Alzheimer’s treatment should target our bodies, not brains – study

Alzheimer’s treatment should target our bodies, not brains – study
New research suggests that the key to combatting Alzheimer’s may be to catch one of its toxic proteins where it originates in our bodies before it reaches and destroys our brains.

The brain is an extraordinarily complex organ on which to operate for surgeons. However, the international team of researchers from the University of British Columbia in Canada, along with colleagues in China’s Third Military Medical University in Chongqing, believes that future therapies for Alzheimer's, a major precursor to dementia, may instead target other organs such as the liver or kidneys to provide a more effective treatment.

“Alzheimer’s disease is clearly a disease of the brain, but our research shows that we need to pay attention to the whole body to understand where it comes from, and how to stop it,” said Weihong Song, a psychiatry professor at the University of British Columbia as cited in a press release.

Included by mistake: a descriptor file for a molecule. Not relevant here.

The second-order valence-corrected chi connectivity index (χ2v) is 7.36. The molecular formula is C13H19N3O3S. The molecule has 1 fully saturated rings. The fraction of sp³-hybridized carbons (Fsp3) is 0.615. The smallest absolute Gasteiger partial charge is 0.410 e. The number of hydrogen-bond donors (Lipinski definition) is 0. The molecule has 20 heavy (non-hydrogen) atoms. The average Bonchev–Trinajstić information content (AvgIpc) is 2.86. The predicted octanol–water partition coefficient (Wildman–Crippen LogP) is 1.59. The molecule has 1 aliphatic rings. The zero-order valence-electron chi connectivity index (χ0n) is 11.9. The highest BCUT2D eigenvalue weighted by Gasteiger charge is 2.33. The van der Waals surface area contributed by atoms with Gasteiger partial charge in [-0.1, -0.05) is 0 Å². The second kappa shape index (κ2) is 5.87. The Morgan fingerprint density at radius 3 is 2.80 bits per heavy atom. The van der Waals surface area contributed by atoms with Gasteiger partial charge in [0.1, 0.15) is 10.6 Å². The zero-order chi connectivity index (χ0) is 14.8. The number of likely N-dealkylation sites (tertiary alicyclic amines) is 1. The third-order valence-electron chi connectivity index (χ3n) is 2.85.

The team used a technique known as parabiosis, which involves surgically attaching two specimens, mice in this case, who then share the same blood supply for several months.

Mice do not naturally develop Alzheimer's disease, but the researchers attached a normal mouse to a genetically modified one with mutated genes that produced high levels of a protein called amyloid-beta, prevalent in people with Alzheimer's.

Over a period of 12 months, the 'normal' mice contracted the simulated Alzheimer's through the shared circulatory system and bore symptoms such as twisted strands of protein that kill brain cells from the inside-out. In just four months, the normal mice showed impaired learning and memory faculties.

“The blood-brain barrier weakens as we age. That might allow more amyloid beta to infiltrate the brain, supplementing what is produced by the brain itself and accelerating the deterioration,” Song added. The protein amyloid-beta is produced in multiple regions throughout the body, including blood platelets and vessels, our muscles and several other organs.

This research may lead to dramatic changes and improvements in how we treat Alzheimer's in the future. Song suggests a drug that would biochemically 'tag' amyloid-beta throughout our bodies so our liver or kidneys could more effectively target and neutralize it.